The procedures for applying and gaining admission to a German degree program are the same for you as for other international university applicants. You must have a university entrance qualification and sufficient language skills. The language of instruction at German universities is usually German. However, there are many courses and degree programs offered in English, particularly master’s degree programs. Depending on the program, you might have to have further qualifications and provide additional documents with your application, such as a letter of motivation.

If you have already studied at university, you can have your coursework and certificates recognized in Germany. Visit the ANABIN website for more information about having your academic certificates recognized (only in German). Please note that the university, at which you are applying, is solely responsible for reviewing and recognizing your previous academic achievement. you can also check recognition finder. In case your documents are incomplete, there are several ways to verify your previous qualifications, please visit this link, to get know those ways.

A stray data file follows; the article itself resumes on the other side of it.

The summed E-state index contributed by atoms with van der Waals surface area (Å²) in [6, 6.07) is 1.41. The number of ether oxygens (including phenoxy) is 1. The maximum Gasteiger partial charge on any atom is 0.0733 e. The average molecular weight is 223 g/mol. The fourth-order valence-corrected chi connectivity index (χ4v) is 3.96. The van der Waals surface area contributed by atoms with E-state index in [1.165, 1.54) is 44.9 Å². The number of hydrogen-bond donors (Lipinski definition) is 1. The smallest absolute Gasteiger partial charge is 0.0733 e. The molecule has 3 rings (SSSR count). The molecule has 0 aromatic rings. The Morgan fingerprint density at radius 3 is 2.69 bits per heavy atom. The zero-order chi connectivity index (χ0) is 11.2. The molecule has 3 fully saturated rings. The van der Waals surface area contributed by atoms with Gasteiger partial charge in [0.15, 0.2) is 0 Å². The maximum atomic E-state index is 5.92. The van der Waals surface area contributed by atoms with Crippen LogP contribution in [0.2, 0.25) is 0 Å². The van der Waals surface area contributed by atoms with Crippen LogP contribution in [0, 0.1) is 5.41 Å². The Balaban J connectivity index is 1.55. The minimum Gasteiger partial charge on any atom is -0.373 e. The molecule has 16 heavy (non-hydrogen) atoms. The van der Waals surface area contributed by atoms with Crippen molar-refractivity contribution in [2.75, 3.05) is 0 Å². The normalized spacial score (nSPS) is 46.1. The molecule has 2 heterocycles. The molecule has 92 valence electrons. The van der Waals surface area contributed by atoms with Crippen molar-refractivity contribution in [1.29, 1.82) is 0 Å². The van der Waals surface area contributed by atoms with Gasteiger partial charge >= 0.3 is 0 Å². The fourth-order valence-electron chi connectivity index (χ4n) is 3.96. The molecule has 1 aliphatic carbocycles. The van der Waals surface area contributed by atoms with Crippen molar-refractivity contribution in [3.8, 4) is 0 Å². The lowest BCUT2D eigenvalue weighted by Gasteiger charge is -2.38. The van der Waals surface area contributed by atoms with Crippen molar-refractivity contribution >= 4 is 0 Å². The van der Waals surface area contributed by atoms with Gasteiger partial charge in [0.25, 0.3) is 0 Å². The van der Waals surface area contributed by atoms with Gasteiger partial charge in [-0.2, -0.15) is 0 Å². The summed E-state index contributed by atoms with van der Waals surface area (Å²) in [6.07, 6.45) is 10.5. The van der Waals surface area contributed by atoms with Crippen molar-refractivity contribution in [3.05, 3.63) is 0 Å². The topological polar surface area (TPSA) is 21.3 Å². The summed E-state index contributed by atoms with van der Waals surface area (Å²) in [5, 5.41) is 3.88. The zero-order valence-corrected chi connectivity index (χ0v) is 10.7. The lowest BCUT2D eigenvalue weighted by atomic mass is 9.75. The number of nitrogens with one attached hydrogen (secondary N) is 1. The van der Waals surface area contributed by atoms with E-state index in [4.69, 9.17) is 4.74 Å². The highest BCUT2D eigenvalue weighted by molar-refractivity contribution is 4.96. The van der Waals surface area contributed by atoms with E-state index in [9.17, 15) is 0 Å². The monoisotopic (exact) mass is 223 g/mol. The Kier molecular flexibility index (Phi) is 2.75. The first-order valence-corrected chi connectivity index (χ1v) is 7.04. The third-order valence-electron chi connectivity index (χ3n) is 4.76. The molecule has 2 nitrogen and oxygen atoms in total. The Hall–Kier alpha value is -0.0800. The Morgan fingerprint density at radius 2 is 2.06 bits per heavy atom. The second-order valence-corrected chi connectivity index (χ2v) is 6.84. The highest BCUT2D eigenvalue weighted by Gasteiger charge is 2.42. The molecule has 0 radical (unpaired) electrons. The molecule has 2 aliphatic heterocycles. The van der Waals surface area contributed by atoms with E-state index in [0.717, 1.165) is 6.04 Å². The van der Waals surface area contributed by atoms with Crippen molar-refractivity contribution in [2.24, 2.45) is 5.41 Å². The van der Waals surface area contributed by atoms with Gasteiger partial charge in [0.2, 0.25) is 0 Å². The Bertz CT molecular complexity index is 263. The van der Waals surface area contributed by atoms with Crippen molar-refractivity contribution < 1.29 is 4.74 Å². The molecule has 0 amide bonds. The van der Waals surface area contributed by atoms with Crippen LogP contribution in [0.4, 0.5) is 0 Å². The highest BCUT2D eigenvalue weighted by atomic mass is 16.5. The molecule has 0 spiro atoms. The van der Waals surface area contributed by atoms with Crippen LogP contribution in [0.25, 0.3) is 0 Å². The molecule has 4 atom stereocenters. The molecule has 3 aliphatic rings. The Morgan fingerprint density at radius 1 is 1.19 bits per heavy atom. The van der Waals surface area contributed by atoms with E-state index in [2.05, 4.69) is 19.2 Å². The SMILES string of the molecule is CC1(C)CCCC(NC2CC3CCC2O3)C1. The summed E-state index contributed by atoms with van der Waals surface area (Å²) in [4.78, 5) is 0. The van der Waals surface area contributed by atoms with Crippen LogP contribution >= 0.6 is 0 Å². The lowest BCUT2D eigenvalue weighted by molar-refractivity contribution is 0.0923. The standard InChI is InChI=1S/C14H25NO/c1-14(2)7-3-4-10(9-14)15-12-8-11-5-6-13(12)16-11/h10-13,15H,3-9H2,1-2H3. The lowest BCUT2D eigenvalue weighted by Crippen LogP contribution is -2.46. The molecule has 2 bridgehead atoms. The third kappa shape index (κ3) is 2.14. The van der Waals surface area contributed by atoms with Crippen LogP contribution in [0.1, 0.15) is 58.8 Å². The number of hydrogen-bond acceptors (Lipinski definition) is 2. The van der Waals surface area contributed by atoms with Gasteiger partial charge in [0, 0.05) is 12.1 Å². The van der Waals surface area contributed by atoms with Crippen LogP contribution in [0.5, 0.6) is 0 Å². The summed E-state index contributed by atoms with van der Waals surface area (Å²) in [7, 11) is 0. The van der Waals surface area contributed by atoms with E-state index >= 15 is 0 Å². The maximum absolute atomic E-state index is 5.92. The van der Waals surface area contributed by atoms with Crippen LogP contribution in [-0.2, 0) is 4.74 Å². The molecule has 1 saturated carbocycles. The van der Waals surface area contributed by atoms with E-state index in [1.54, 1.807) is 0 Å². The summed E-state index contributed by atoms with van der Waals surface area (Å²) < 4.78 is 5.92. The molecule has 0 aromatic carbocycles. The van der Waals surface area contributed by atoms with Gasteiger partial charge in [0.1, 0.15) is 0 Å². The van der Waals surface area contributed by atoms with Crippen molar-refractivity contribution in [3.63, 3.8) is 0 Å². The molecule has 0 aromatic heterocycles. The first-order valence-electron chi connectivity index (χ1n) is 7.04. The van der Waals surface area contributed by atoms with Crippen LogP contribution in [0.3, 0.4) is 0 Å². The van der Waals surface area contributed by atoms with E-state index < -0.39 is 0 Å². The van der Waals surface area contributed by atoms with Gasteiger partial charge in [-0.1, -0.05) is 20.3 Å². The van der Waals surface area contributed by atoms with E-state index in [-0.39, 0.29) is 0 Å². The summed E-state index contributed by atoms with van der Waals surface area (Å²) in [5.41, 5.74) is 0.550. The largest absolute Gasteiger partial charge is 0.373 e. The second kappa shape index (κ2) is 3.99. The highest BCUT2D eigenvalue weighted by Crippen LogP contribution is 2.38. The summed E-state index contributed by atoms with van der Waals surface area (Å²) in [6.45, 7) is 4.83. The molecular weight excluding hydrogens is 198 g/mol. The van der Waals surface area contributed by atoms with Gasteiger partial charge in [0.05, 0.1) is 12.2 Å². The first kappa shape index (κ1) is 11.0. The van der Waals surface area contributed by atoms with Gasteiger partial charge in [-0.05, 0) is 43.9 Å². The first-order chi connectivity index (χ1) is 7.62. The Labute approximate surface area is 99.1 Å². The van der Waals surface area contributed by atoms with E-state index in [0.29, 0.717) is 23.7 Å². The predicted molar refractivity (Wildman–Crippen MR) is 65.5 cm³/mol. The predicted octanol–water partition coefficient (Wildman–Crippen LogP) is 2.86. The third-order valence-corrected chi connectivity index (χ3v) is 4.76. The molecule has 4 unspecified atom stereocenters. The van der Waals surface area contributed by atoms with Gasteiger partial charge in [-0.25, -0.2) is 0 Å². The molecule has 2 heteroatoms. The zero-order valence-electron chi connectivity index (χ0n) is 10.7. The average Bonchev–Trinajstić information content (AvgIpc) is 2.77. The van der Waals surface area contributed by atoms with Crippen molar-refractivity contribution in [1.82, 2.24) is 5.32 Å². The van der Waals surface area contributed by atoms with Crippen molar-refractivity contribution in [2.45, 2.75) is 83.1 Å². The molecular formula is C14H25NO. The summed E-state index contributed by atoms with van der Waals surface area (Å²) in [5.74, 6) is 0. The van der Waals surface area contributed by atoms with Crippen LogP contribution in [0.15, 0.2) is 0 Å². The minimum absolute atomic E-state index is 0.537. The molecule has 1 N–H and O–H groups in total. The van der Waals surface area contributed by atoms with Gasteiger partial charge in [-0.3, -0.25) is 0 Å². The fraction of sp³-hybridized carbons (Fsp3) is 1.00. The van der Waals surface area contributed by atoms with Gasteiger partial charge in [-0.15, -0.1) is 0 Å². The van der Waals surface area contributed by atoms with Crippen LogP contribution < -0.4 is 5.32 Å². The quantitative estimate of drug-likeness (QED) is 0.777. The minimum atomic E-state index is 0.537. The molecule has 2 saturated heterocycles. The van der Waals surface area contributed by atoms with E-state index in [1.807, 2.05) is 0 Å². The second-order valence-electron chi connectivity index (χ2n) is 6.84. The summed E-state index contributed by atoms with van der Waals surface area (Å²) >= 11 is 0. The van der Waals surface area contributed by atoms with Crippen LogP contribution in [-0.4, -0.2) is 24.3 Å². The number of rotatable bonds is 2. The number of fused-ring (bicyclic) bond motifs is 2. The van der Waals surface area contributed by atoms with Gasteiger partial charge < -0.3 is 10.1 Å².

If your secondary school-leaving certificate does not automatically qualify you for admission to German university, you will have to take a test called the “Feststellungsprüfung” (qualification assessment examination). You can prepare for this test by attending a foundation course in Germany. Foundation courses are programs at universities which offer subject-related courses in specific disciplines.


Many universities offer special programs for refugees, e.g.:

  • Courses auditing
  • Trial courses